Dog Med Laser technology respects the Arndt-Schultz dose-response law.

Reference: R. Chow et al., “Inhibitory effects of laser irradiation on peripheral Mammalian nerves and relevance to analgesic effects: a systematic review,” Photomed. Laser Surgery 29(6), 365–381 (2011).

View Published Study (link opens PDF)

Principle 2: The Most Efficient Wavelength

It is proven that infrared wavelengths penetrate deep into tissue, but that does not mean that they are the absolute best. Below: Note the percentage of relative burn-healing after irradiation with different wavelengths: 633 nm is the clear winner (Al Watban et al., 2007). This is what the DML produces.

The infrared wavelength uses the water chromophores, whereas the visible red 600-670 nm wavelengths uses hemoglobin. Low-Level Laser 635 nm generated photons are transported by blood to the cells that make up tissues.

Red 635 nm absorption spectra: oxyhemoglobin

HbO2 Oxyhemoglobin

For more info:

Dog Med Laser emits 635nm red laser beams. The most efficient wavelength as proven below by Professor A Watban. 

View Published Study (link opens PDF)

Principle 3: The Correct Cellular Communication

Cells in animal bodies communicate with each other 24/7. This is called cellular communication. Dog Med Laser photon delivery frequencies are designed to stimulate the cells to specific tasks.

Naturally, the stimulated cells send the task messages to similar cells, which in turn do the same to other similar cells, etc.

Some studies have shown, for example, that exposing one leg wound to red-laser photons accelerates not only the treated wound’s closure but also the closure of a wound located on the other leg that was never exposed to laser beams.

For more info:

J. Ty Hopkins et al. Low-Level Laser Therapy Facilitates Superficial Wound Healing in Humans : A Triple-Blind, Sham-Controlled, Study Journal of Athletic Training (2004)

View Published Study (link opens PDF)

Dog Med Laser is a true nonthermal laser using 635 nm red beam superior quality laser diodes generating a power of 21.5 milliwatts per diode with frequencies for better results.

635 nm red beams have been in use since the late 1960s and have been proven over and over again to be the best wavelength to deliver cellular stimulation and trigger cellular communication in order to generate positive results for inflammation pain management and for acceleration of wound closure.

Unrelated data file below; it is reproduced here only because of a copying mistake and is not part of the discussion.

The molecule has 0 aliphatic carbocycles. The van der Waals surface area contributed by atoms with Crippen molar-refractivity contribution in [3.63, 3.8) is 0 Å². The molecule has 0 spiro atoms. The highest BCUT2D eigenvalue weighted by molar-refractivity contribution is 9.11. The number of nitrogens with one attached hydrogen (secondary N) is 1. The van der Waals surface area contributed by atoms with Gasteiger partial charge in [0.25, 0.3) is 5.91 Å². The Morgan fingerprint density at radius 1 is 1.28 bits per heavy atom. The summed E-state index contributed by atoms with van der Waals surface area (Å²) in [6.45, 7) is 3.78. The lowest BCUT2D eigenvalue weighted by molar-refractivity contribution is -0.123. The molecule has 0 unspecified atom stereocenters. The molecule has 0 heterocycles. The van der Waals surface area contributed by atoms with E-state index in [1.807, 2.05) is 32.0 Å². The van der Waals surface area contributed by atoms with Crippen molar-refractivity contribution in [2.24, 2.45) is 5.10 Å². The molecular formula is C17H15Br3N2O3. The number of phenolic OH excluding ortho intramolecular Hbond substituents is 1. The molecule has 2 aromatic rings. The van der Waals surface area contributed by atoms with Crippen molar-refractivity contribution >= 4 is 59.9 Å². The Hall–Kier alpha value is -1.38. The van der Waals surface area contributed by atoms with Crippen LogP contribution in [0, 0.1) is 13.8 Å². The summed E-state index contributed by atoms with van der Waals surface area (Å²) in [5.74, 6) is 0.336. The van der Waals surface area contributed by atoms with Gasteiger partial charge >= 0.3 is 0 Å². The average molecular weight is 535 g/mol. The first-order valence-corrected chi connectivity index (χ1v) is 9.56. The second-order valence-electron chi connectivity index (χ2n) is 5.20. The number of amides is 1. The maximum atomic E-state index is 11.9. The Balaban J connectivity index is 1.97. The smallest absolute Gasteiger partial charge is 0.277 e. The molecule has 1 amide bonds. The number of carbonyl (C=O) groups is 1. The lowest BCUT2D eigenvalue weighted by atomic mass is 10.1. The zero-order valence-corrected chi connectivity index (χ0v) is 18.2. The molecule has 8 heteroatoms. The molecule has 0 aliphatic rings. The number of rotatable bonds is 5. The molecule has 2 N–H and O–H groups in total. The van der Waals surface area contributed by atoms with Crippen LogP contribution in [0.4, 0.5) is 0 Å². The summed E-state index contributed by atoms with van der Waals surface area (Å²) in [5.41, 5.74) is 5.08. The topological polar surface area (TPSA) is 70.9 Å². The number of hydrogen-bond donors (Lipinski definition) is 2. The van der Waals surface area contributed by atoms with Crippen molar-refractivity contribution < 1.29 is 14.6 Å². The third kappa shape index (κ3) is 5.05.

We at Dog Med Laser consider laser diodes to be the most efficient photon delivery medium to stimulate human or animal cells. Dog Med Laser diodes are expected to last many, many years, if used in a normal home environment.

Low-Level Photobiomodulation Lasers work by stimulating cells to do specific tasks. Cells are fragile organisms and coaxing them to do work a certain way is tricky.

Low-Level Laser photons’ delivery to the cells must respect a few principles in order to generate efficient results.

Dog Med Laser’s manufacturer is a member of the World Association of Laser Therapy (WALT).

Dog Med Laser Therapy, Backed by Scientific Research

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8,000+ clinical studies have proven the efficacy of nonthermal Low-Level Lasers to deliver positive effects. Recognized institutions and publications have also vouched for the efficacy of Low-Level Lasers. These include the Wellman Center for Photomedicine at Massachusetts General Hospital, Harvard University, and MIT medical schools.

Dog Med Laser has selected a few abstracts to demonstrate that its claims are validated by the most respected Low-Level Laser researchers and practitioners in the field.

[Inflammation] Anti-inflammatory Effects of Photobiomodulation

Study Title: Mechanisms and applications of the anti-inflammatory effects of photobiomodulation 

Author: Michael R Hamblin

View Published Study

[Wound Healing] Low-level Laser Therapy: Stimulating, Healing, Restoring

Study Title: Low-level laser therapy: Case-control study in dogs with sterile pyogranulomatous pododermatitis

Authors: Roberta Perego, D. Proverbio, A. Zuccaro and E. Spada

Department of Veterinary Sciences for Health, Animal Production and Food Safety (VESPA), University of Milan, Via Celoria 10, 20133 Milano, Italy

View Published Study

Study Title: Low-level laser (light) therapy (LLLT) in skin: stimulating, healing, restoring

Authors: Pinar Avci MD, Asheesh Gupta PhD, Magesh Sadasivam MTech, Daniela Vecchio PhD, Zeev Pam MD4, Nadav Pam MD4, and Michael R Hamblin PhD

View Published Study

[Pain] The Efficacy of Low-Power Lasers in Tissue Repair and Pain Control

Study Title: The Efficacy of Low-Power Lasers in Tissue Repair and Pain Control: A Meta-Analysis Study 


View Published Study

[Pain] The Use of Low Level Laser Therapy (LLLT) For Musculoskeletal Pain

Study Title: The Use of Low Level Laser Therapy (LLLT) For Musculoskeletal Pain 

Authors: Howard B Cotler, Roberta T Chow, Michael R Hamblin, and James Carroll

View Published Study